A defining moment for an athlete is a point at which the essential nature or character of the player is revealed to all.
It tends to be characterized by an extreme of bravery, beauty, courage or kindness. These rare moments in sports are more transcendent than induction into the Hall of Fame or the podium awards at the Olympics because defining moments are surprising, unscripted, powerful and spontaneous.
One cannot predict when a defining moment is about to occur and for most athletes it never does. But on a special rare occasion, the crowd is treated to such a moment and it will become iconic and talked about for many years.
In 1965 when Mohammed Ali was 23 he knocked out Sonny Liston in 1 minute and 44 seconds of the first round and Neil Leifer of Sports Illustrated snapped what some say in the greatest sports photo of the century.
There was a young and powerful Ali towering over Liston who was flat on his back and beckoning him to “get up and fight, sucker!” That gesture of triumphant confidence is what you call a defining moment that only brazen youth is capable of.
In 2014 during the Ryder Cup golf witnessed a defining moment when Patrick Reed shushed the crowd at Gleneagles.
As he slowly dismantled Europe’s Henrik Stenson to the shock and dismay of the European crowd, Reed decided to turn the tables on them with a shushing gesture every time he won another hole. This shushing gesture came to represent Reed’s sheer will power, boldness, tenacity and humor and eventually earned him the nickname “Captain America.”
We were treated to yet another defining moment closer to home during this year’s 2019 U.S. Open at Flushing Meadows in New York City. In the 4th round of the women’ singles matches the defending champion and number one seed Naomi Osaka from Japan faced the 15-year old American phenomenon Coco Gauff in front of a sold-out crowd of 24,000 excited fans at Arthur Ashe Stadium.
Nearly everyone present was pulling for Coco and what made this matchup even more emotional was that the crowd recalled last year when Osaka was greeted to loud boos during the awards ceremony because she had the nerve to beat Serena Williams.
Such is the way of sports and fan attachments.
Reed faced hostility when he beat Stenson during his Ryder Cup matches in Europe and Osaka faced hostility when she beat Serena Williams. And this year it was back to the future again with Osaka facing yet another hostile crowd all pulling for the young American sweetheart.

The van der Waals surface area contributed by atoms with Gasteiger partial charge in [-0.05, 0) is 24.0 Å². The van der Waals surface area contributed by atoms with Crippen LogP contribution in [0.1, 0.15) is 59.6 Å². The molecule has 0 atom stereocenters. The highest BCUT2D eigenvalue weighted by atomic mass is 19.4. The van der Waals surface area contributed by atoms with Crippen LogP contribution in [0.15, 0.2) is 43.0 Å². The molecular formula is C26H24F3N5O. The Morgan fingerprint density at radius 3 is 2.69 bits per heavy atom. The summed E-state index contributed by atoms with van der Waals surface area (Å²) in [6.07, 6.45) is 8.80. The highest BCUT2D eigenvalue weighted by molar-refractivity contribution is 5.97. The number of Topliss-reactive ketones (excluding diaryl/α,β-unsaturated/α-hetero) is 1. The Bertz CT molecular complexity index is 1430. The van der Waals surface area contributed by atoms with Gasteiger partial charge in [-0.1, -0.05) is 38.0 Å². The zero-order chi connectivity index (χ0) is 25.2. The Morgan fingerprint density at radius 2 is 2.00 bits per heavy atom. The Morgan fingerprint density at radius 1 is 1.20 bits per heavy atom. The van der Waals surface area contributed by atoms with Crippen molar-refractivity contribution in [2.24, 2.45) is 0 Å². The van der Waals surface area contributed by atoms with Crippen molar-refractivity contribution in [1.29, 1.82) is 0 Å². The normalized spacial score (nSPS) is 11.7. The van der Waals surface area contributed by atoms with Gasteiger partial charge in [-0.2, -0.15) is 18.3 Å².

In the event, you have been hiding under a rock and have not heard what happened let me be the carrier of good news. Osaka beat Coco which in some way was inevitable.
Post-match interviews always take place on the court following the match with the winner being interviewed in front of the crowd and the loser slouching her way back to the locker room to cry in private.
But this time Naomi Osaka whispered something into the ear of Coco and insisting that she be interviewed first by telling Coco it would be better to express her feelings to the crowd and that the crowd wanted to hear from her.
After that is was all tears from Coco and then from Osaka. When the mic was placed in front of Osaka the interviewer said what everyone in the crowd was thinking “Wow, you really are a class act Naomi!” Which of course she is.
Even though Naomi Osaka is a mere 21 years old herself and actually just starting out on her tennis career, she has defined herself in a brief two minute period as gracious, generous, kind and humble.
That moment was like the other two defining moments I described. It was spontaneous, unpredictable, emotionally charged and iconic.
Such is the value of competitive sports. Because sport is so public and yet so emotionally personal in nature it offers opportunities for these defining moments to occur. Iconic moments like the three described define not only the players involved but these moments also define what it means to be a real human being. Mohammed Ali showed us that humans can have savagery yet beauty.
Patrick Reed showed us that humans can have incredible tenacity and yet be humorous. And Naomi Osaka showed us that one can be a champion and yet be extremely humble at the very same time. Such is the wonder of sports.
So let us take a moment to say thanks to the transcendent Mohammed Ali, Patrick Reed and Naomi Osaka for providing the world examples of what it means to be a real human and a real champion at the very same time. And that’s not an easy thing to do.